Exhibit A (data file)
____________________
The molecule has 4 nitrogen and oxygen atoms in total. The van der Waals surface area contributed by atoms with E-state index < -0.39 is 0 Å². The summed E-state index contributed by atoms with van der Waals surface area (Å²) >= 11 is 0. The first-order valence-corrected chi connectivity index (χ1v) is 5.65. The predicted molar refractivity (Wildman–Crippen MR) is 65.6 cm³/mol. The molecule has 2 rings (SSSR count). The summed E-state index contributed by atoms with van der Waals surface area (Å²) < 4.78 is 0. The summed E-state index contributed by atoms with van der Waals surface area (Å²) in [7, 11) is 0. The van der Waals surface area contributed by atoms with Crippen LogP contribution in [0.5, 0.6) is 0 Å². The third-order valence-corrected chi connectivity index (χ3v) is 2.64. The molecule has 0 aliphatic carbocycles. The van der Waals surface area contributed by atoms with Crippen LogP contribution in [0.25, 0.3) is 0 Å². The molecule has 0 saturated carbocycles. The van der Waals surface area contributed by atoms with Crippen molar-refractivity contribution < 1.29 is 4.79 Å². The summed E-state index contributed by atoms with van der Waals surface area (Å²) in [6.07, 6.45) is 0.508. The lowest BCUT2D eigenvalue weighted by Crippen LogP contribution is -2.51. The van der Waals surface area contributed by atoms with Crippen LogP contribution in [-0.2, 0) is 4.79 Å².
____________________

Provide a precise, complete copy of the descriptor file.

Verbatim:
The molecule has 4 nitrogen and oxygen atoms in total. The van der Waals surface area contributed by atoms with E-state index < -0.39 is 0 Å². The summed E-state index contributed by atoms with van der Waals surface area (Å²) >= 11 is 0. The first-order valence-corrected chi connectivity index (χ1v) is 5.65. The predicted molar refractivity (Wildman–Crippen MR) is 65.6 cm³/mol. The molecule has 2 rings (SSSR count). The summed E-state index contributed by atoms with van der Waals surface area (Å²) < 4.78 is 0. The summed E-state index contributed by atoms with van der Waals surface area (Å²) in [7, 11) is 0. The van der Waals surface area contributed by atoms with Crippen LogP contribution in [0.5, 0.6) is 0 Å². The third-order valence-corrected chi connectivity index (χ3v) is 2.64. The molecule has 0 aliphatic carbocycles. The van der Waals surface area contributed by atoms with Crippen LogP contribution in [0.25, 0.3) is 0 Å². The molecule has 0 saturated carbocycles. The van der Waals surface area contributed by atoms with Crippen molar-refractivity contribution < 1.29 is 4.79 Å². The summed E-state index contributed by atoms with van der Waals surface area (Å²) in [6.07, 6.45) is 0.508. The lowest BCUT2D eigenvalue weighted by Crippen LogP contribution is -2.51. The van der Waals surface area contributed by atoms with Crippen LogP contribution in [-0.2, 0) is 4.79 Å².